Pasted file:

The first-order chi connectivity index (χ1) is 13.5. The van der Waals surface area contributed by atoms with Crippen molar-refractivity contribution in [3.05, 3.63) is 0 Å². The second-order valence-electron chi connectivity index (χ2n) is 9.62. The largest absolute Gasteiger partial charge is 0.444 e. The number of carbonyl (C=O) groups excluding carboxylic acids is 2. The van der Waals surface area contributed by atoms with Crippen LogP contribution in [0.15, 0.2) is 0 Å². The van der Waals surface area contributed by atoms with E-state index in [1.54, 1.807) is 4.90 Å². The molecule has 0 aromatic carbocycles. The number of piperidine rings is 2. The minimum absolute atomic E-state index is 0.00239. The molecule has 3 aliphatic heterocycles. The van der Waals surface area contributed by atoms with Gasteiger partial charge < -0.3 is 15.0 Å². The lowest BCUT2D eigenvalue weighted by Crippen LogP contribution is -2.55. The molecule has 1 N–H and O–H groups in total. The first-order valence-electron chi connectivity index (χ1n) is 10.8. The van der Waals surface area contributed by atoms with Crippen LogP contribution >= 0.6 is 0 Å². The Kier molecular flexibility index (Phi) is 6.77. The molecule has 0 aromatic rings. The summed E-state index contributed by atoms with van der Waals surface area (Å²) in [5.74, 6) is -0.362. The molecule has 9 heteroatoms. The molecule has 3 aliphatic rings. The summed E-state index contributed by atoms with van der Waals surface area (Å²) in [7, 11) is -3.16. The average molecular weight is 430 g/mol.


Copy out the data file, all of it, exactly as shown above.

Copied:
The first-order chi connectivity index (χ1) is 13.5. The van der Waals surface area contributed by atoms with Crippen molar-refractivity contribution in [3.05, 3.63) is 0 Å². The second-order valence-electron chi connectivity index (χ2n) is 9.62. The largest absolute Gasteiger partial charge is 0.444 e. The number of carbonyl (C=O) groups excluding carboxylic acids is 2. The van der Waals surface area contributed by atoms with Crippen LogP contribution in [0.15, 0.2) is 0 Å². The van der Waals surface area contributed by atoms with E-state index in [1.54, 1.807) is 4.90 Å². The molecule has 0 aromatic carbocycles. The number of piperidine rings is 2. The minimum absolute atomic E-state index is 0.00239. The molecule has 3 aliphatic heterocycles. The van der Waals surface area contributed by atoms with Gasteiger partial charge < -0.3 is 15.0 Å². The lowest BCUT2D eigenvalue weighted by Crippen LogP contribution is -2.55. The molecule has 1 N–H and O–H groups in total. The first-order valence-electron chi connectivity index (χ1n) is 10.8. The van der Waals surface area contributed by atoms with Crippen LogP contribution >= 0.6 is 0 Å². The Kier molecular flexibility index (Phi) is 6.77. The molecule has 0 aromatic rings. The summed E-state index contributed by atoms with van der Waals surface area (Å²) in [5.74, 6) is -0.362. The molecule has 9 heteroatoms. The molecule has 3 aliphatic rings. The summed E-state index contributed by atoms with van der Waals surface area (Å²) in [7, 11) is -3.16. The average molecular weight is 430 g/mol.